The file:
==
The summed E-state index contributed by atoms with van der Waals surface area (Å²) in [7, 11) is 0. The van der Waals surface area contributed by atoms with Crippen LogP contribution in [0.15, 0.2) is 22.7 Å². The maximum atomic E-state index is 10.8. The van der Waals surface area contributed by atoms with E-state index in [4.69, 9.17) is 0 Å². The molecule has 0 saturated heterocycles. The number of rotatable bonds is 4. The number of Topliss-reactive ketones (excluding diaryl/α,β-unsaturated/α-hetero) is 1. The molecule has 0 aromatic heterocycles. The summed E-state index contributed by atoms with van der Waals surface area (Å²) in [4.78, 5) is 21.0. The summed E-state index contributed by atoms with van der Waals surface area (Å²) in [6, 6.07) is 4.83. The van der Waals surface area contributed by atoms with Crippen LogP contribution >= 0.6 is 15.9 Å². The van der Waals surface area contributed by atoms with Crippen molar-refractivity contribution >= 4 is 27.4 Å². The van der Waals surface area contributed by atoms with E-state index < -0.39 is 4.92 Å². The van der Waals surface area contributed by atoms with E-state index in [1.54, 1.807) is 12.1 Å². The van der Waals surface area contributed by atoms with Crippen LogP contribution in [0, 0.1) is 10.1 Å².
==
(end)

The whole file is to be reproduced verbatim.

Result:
The summed E-state index contributed by atoms with van der Waals surface area (Å²) in [7, 11) is 0. The van der Waals surface area contributed by atoms with Crippen LogP contribution in [0.15, 0.2) is 22.7 Å². The maximum atomic E-state index is 10.8. The van der Waals surface area contributed by atoms with E-state index in [4.69, 9.17) is 0 Å². The molecule has 0 saturated heterocycles. The number of rotatable bonds is 4. The number of Topliss-reactive ketones (excluding diaryl/α,β-unsaturated/α-hetero) is 1. The molecule has 0 aromatic heterocycles. The summed E-state index contributed by atoms with van der Waals surface area (Å²) in [4.78, 5) is 21.0. The summed E-state index contributed by atoms with van der Waals surface area (Å²) in [6, 6.07) is 4.83. The van der Waals surface area contributed by atoms with Crippen LogP contribution >= 0.6 is 15.9 Å². The van der Waals surface area contributed by atoms with Crippen molar-refractivity contribution >= 4 is 27.4 Å². The van der Waals surface area contributed by atoms with E-state index < -0.39 is 4.92 Å². The van der Waals surface area contributed by atoms with E-state index in [1.54, 1.807) is 12.1 Å². The van der Waals surface area contributed by atoms with Crippen LogP contribution in [0, 0.1) is 10.1 Å².